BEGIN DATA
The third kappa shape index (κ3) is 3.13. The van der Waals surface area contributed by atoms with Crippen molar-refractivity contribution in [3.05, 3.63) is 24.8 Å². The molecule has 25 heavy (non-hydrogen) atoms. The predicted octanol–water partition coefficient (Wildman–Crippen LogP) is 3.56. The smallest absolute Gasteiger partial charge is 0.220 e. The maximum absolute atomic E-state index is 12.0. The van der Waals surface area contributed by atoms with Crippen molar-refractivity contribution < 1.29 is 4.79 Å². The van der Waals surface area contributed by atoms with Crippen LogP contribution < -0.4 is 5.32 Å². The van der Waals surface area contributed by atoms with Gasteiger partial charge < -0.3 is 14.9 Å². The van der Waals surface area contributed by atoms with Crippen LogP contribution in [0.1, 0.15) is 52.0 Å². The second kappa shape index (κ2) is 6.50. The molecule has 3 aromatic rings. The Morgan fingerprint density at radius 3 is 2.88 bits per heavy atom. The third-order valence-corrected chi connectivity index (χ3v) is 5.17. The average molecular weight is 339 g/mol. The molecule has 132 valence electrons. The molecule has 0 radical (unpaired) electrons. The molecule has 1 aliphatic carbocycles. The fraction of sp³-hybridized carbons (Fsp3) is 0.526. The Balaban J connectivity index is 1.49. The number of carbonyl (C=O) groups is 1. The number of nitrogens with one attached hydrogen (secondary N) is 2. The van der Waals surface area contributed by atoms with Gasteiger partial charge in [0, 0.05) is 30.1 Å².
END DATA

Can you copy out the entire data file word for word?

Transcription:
The third kappa shape index (κ3) is 3.13. The van der Waals surface area contributed by atoms with Crippen molar-refractivity contribution in [3.05, 3.63) is 24.8 Å². The molecule has 25 heavy (non-hydrogen) atoms. The predicted octanol–water partition coefficient (Wildman–Crippen LogP) is 3.56. The smallest absolute Gasteiger partial charge is 0.220 e. The maximum absolute atomic E-state index is 12.0. The van der Waals surface area contributed by atoms with Crippen molar-refractivity contribution < 1.29 is 4.79 Å². The van der Waals surface area contributed by atoms with Crippen LogP contribution < -0.4 is 5.32 Å². The van der Waals surface area contributed by atoms with Gasteiger partial charge < -0.3 is 14.9 Å². The van der Waals surface area contributed by atoms with Crippen LogP contribution in [0.1, 0.15) is 52.0 Å². The second kappa shape index (κ2) is 6.50. The molecule has 3 aromatic rings. The Morgan fingerprint density at radius 3 is 2.88 bits per heavy atom. The third-order valence-corrected chi connectivity index (χ3v) is 5.17. The average molecular weight is 339 g/mol. The molecule has 132 valence electrons. The molecule has 0 radical (unpaired) electrons. The molecule has 1 aliphatic carbocycles. The fraction of sp³-hybridized carbons (Fsp3) is 0.526. The Balaban J connectivity index is 1.49. The number of carbonyl (C=O) groups is 1. The number of nitrogens with one attached hydrogen (secondary N) is 2. The van der Waals surface area contributed by atoms with Gasteiger partial charge in [0, 0.05) is 30.1 Å².